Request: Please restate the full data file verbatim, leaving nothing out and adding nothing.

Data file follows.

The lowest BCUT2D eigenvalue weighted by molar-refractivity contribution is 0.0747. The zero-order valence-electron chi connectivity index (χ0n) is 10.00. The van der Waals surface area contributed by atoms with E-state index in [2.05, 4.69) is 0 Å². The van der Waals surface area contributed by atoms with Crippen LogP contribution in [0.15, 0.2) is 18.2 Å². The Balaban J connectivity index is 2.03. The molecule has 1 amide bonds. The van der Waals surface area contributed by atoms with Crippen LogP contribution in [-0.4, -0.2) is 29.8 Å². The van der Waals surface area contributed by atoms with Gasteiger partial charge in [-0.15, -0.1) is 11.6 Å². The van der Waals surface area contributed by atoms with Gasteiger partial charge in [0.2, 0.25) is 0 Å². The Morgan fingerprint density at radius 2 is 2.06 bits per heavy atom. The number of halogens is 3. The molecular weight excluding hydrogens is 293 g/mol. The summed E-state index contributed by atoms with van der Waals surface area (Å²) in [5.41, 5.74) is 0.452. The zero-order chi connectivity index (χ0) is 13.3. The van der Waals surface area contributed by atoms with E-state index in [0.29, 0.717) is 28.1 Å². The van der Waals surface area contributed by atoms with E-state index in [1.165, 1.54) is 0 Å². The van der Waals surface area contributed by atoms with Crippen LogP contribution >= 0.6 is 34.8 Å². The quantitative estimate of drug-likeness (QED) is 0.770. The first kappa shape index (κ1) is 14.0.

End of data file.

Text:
The lowest BCUT2D eigenvalue weighted by molar-refractivity contribution is 0.0747. The zero-order valence-electron chi connectivity index (χ0n) is 10.00. The van der Waals surface area contributed by atoms with E-state index in [2.05, 4.69) is 0 Å². The van der Waals surface area contributed by atoms with Crippen LogP contribution in [0.15, 0.2) is 18.2 Å². The Balaban J connectivity index is 2.03. The molecule has 1 amide bonds. The van der Waals surface area contributed by atoms with Crippen LogP contribution in [-0.4, -0.2) is 29.8 Å². The van der Waals surface area contributed by atoms with Gasteiger partial charge in [-0.15, -0.1) is 11.6 Å². The van der Waals surface area contributed by atoms with Gasteiger partial charge in [0.2, 0.25) is 0 Å². The Morgan fingerprint density at radius 2 is 2.06 bits per heavy atom. The number of halogens is 3. The molecular weight excluding hydrogens is 293 g/mol. The summed E-state index contributed by atoms with van der Waals surface area (Å²) in [5.41, 5.74) is 0.452. The zero-order chi connectivity index (χ0) is 13.3. The van der Waals surface area contributed by atoms with E-state index in [0.29, 0.717) is 28.1 Å². The van der Waals surface area contributed by atoms with E-state index in [1.165, 1.54) is 0 Å². The van der Waals surface area contributed by atoms with Crippen LogP contribution >= 0.6 is 34.8 Å². The quantitative estimate of drug-likeness (QED) is 0.770. The first kappa shape index (κ1) is 14.0.